COLUMBUS, Ohio – If it wasn’t for the pending legal situation involving Florida State quarterback Jameis Winston, the Heisman Trophy race would be a race for second place.
It still might be, but many of the other perceived contenders have one more chance to make a case for themselves this weekend before ballots are cast.
On Monday, Ohio State coach Urban Meyer suggested Braxton Miller should be considered one of those contenders.
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Because he missed three games early in the season, it was easy to assume the knee injury would essentially end Miller’s Heisman campaign. But he’s come back playing his best football, especially late in the regular season, and with Winston really seeming the only sure bet to be on most ballots, Miller could make a further impression on voters this weekend when Ohio State plays the nation’s top-ranked defense, Michigan State.
“I think he’s got to prove it and this is a great opportunity for him,” Meyer said. “He missed some games. It seems like six years ago they hurt his knee, but I think he’s Heisman-worthy. I can’t compare him to the other guys because his stats probably aren’t as good. I haven’t even looked at that.
“But I think (this): I’ve been around a Heisman Trophy quarterback, and certainly Braxton is in that conversation.”
Tim Tebow won the Heisman while playing for Meyer at Florida in 2007.
Miller ranks 32nd nationally at an average of 265 yards of total offense per game. His average of 7.75 yards per play ranks 20th. He has 11 runs of 20 yards or more and has thrown 21 touchdown passes, which places him in the top 30 nationally. Twice, including last weekend at Michigan, he’s accounted for five touchdowns in a game.
He’s been as explosive and as productive as a dual threat as any player in the country, and that he’s done it for a team that’s 12-0 and ranks sixth in the nation in yards and third in scoring suggests that, yes, he should considered for just about any individual honor.
Last year, when Ohio State was putting the wraps on a 12-0, bowl-banned season, Meyer shied away from saying Miller was a legitimate Heisman candidate but said he had that kind of ability. Last summer, Meyer said Miller being in the Heisman conversation was realistic if he continued to improve.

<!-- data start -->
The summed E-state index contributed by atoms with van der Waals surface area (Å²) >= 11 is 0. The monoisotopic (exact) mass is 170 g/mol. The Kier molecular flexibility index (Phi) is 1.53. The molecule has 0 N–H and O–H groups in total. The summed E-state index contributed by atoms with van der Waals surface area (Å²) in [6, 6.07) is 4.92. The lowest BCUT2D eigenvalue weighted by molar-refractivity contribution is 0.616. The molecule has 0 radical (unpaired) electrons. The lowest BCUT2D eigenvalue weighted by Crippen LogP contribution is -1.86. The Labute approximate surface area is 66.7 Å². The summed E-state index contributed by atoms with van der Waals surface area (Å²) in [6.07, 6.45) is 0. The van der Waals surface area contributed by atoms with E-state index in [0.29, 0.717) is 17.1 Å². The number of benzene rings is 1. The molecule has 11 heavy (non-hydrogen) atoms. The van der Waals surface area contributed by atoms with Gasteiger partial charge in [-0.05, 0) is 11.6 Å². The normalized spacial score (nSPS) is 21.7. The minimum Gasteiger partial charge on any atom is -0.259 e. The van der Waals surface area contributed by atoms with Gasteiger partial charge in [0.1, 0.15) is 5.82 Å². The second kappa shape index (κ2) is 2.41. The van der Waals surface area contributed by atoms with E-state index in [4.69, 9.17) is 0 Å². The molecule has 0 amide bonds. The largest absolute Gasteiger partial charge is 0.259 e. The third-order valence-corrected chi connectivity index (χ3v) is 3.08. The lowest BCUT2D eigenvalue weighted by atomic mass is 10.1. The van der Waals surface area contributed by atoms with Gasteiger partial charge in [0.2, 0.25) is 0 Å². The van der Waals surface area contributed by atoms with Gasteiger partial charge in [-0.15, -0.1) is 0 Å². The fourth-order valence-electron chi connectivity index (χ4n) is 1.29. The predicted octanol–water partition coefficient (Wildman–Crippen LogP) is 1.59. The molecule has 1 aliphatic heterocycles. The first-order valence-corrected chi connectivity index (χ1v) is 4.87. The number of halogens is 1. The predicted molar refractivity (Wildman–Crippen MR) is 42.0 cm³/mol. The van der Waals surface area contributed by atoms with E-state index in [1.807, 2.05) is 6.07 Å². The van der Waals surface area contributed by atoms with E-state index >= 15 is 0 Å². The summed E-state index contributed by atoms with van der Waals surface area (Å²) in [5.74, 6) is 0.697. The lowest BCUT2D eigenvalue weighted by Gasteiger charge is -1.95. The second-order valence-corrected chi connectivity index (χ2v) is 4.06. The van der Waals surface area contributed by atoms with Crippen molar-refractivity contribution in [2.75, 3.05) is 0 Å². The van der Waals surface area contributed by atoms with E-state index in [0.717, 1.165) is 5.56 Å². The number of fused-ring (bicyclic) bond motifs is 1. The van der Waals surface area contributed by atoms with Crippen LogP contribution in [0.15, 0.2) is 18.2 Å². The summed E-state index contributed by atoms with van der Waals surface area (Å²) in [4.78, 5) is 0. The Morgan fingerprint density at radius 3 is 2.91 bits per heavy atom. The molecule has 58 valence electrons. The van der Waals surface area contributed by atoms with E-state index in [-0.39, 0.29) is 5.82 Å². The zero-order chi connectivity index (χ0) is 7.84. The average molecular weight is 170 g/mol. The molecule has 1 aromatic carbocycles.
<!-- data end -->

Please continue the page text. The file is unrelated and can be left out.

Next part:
“We haven’t seen the ceiling with Braxton,” Meyer said in July. “He can be so much better. I’m anxious to see it like everyone else. The guys around him are so much better.”
Miller is completing 66 percent of his passes for 1,759 yards this year with 21 touchdowns and five interceptions. Last year, he completed 58 percent for 2,039 yards with 15 touchdowns and six interceptions.
Miller was the Big Ten Player of the Year last year and is probably the big favorite to be a repeat winner when it’s announced Tuesday night. He was named the Big Ten’s Quarterback of the Year on Monday.
Asked during Sunday’s Big Ten Championship Game teleconference if Miller or Ohio State running back Carlos Hyde, who also missed three games due to suspension, should be the league’s offensive player of the year, Meyer declined to give an answer.
Both have been very good. It’s interesting that Meyer chose to push Miller for the Heisman on Monday, and he made good points. A strong case could get stronger with so many eyes on Saturday’s Big Ten Championship Game and so much at stake for No. 2 Ohio State.